Posting Up: Briere Pipes in Game Winner for Flyers in Overtime

Posting Up: Briere Pipes in Game Winner for Flyers in Overtime

The post to Carolina goaltender Cam Ward’s right rang out
not once, but twice in denial of the Flyers’ advances, its shrill “ping”
erasing a pair of golden opportunities in the first period. Ward’s luck would not
carry the day however.

Danny Briere’s snipe found cold steel yet again in overtime,
only the Flyers finally got the benefit of the bounce. The puck hit the
netminder from behind off of the rebound, then finally crossed the goal line to
give Philadelphia the 4-3 victory over the Hurricanes – and the two points.

Briere rushed up the left boards carrying an outlet pass
from Nick Grossmann, but Hurricanes Jay Harrison was back to cut off his path
to the net. No problem for Danny, who hit the brakes and made his way to the
slot. Briere’s agility proved too much for Harrison, who was perhaps screened
ever so slightly by teammate Jussi Jokinen joining the play. Whatever the case,
Briere got off the clean snap shot, and the puck’s journey ended in Carolina’s
net.

It’s a good thing, too. Nobody was looking forward to the
prospect of another shootout to settle up.

While the finish was certainly exciting, the Flyers had to
play one of their most complete games of the season to fend off the Canes. The
offense put 32 shots on Ward, getting goals from Brayden Schenn (2), Matt Read
(5 – team high), and Jakub Voracek (3) in regulation. Despite allowing three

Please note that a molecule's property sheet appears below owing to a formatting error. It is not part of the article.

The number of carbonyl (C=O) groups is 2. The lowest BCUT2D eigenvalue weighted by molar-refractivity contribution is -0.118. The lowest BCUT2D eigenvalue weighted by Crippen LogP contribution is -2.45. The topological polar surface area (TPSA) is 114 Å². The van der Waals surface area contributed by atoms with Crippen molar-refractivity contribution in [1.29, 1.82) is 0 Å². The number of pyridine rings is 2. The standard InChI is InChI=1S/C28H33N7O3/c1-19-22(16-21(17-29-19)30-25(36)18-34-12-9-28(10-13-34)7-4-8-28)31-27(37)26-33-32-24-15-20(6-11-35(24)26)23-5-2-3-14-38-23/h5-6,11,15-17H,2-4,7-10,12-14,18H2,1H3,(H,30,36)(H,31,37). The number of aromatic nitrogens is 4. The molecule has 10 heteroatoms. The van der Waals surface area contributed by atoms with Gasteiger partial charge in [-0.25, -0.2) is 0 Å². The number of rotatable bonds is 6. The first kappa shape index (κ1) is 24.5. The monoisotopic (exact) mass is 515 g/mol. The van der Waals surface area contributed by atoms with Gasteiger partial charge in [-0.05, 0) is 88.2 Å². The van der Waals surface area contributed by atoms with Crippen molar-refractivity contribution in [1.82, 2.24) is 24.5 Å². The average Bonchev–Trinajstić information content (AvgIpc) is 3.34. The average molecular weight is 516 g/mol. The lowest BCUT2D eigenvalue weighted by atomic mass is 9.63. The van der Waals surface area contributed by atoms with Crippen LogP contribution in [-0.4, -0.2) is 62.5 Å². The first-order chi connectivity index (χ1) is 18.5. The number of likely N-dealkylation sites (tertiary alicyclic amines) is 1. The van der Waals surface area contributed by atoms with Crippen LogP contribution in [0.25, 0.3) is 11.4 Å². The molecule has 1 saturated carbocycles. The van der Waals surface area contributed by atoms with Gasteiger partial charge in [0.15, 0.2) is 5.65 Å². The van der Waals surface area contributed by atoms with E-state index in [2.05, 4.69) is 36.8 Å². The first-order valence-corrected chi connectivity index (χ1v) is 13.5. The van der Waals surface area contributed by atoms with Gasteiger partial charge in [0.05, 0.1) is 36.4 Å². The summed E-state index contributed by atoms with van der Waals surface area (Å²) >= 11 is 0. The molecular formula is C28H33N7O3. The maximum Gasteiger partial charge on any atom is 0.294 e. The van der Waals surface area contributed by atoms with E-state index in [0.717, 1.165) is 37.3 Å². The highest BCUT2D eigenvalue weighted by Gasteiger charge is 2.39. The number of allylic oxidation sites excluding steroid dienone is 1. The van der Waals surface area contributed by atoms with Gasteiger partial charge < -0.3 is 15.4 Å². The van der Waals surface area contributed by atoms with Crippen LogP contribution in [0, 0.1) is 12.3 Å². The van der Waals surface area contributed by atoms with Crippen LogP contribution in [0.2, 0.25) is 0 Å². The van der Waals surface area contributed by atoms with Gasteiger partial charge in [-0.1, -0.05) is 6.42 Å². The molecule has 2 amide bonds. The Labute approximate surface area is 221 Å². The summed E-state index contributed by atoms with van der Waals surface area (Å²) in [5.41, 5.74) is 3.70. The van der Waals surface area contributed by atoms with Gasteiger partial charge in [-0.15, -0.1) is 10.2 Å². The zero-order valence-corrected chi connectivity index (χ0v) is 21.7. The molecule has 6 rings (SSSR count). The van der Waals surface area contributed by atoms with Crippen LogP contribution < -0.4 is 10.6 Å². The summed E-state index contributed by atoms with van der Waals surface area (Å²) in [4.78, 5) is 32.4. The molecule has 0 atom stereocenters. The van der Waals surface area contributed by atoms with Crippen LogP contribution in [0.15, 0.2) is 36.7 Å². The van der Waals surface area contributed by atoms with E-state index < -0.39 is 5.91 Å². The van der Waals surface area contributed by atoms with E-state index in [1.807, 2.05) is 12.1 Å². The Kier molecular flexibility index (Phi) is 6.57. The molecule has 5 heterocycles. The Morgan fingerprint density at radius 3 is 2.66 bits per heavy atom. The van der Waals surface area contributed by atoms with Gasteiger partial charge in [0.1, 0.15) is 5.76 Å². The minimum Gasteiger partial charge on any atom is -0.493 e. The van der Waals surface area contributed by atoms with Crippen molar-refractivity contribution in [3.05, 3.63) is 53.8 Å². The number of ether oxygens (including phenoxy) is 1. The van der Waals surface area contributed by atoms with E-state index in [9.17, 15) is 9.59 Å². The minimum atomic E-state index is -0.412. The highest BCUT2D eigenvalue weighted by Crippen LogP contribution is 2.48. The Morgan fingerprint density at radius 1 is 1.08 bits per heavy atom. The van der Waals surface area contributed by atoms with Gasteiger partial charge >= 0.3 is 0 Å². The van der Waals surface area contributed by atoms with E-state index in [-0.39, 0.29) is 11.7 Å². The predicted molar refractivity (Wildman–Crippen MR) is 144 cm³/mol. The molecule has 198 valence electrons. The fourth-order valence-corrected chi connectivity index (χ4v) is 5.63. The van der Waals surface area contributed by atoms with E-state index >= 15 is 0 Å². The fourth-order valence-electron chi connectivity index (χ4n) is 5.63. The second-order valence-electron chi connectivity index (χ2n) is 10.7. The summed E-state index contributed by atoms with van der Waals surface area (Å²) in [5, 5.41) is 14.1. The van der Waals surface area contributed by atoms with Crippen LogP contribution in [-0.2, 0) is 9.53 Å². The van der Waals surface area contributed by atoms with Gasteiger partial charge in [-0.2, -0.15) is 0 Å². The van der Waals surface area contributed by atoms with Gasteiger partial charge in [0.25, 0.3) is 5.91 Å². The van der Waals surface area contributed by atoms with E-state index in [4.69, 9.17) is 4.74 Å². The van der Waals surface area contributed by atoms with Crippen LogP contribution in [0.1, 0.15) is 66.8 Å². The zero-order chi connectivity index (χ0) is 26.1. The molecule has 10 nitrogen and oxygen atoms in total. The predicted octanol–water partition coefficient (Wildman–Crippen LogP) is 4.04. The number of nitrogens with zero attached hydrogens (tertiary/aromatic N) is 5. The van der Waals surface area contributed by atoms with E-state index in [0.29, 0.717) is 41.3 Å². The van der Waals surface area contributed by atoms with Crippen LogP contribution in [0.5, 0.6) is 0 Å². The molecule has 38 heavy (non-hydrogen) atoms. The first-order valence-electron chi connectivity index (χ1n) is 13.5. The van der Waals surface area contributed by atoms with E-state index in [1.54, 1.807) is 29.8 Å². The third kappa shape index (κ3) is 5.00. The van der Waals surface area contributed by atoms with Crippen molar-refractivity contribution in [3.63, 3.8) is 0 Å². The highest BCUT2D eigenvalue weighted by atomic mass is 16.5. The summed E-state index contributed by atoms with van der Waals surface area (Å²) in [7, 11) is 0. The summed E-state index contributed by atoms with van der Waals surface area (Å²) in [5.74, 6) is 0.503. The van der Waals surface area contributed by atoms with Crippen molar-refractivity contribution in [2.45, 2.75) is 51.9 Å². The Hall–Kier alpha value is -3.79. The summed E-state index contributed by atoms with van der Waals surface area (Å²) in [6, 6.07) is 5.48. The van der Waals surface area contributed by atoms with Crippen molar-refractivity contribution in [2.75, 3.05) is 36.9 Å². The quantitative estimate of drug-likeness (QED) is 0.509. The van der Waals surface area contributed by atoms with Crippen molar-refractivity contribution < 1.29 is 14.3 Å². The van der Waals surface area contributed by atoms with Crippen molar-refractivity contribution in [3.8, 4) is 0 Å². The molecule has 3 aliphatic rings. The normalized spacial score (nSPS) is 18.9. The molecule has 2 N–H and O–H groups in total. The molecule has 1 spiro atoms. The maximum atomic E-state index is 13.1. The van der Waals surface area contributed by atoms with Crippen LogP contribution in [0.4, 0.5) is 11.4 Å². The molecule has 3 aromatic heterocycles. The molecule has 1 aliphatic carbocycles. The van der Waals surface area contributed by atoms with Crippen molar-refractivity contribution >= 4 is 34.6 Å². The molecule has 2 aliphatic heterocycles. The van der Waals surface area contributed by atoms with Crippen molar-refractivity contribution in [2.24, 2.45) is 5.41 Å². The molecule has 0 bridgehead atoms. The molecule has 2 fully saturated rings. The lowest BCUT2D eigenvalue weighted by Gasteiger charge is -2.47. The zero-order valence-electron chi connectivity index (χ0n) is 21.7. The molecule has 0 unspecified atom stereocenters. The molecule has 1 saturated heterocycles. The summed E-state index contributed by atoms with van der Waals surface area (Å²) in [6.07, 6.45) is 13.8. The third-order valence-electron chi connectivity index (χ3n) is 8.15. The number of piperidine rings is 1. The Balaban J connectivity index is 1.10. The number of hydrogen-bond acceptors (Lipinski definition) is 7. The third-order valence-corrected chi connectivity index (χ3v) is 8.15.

goals, they also gave a nice, physical defensive effort, scoring twice as many
hits (32 to 16) and almost twice as many blocked shots (20 to 11), with Luke
Schenn leading the charge (8 and 6).

The Hurricanes opened up the scoring just 17 seconds into
the tilt. Sean Couturier lost a faceoff in the Flyers’ zone, and Joe Corvo
immediately sent a blast on Ilya Bryzgalov. Bryz seemed fooled by the puck’s trajectory,
kicking a rebound right in front of his net. Jiri Tlusty skated in unattended
and found twine with relative ease.

The Flyers answered later in the period with Brayden Schenn’s
sweet redirection of Kimmo Timonen’s launch to knot the score at one a piece.
You’ve got to see this one.

Then they took the lead coming out of the first intermission,
capitalizing on a big mistake by the Hurricanes. Eric Staal came away with
possession of the puck following a battle in his zone, but tried to make a
quick dish up the ice before he was out of trouble. Mike Knuble was in perfect
position, deflecting the disc back to center ice, setting up this walk in the
park for Read. Too easy.

A questionable call midway through the frame resulted in
some 4-on-4 hockey, setting up a frantic back-and-forth. Impressive youngster
Jeff Skinner came away with a bouncing puck in the Flyers’ zone and fired a
quick shot on Bryzgalov. He recovered his own rebound, and with two fewer men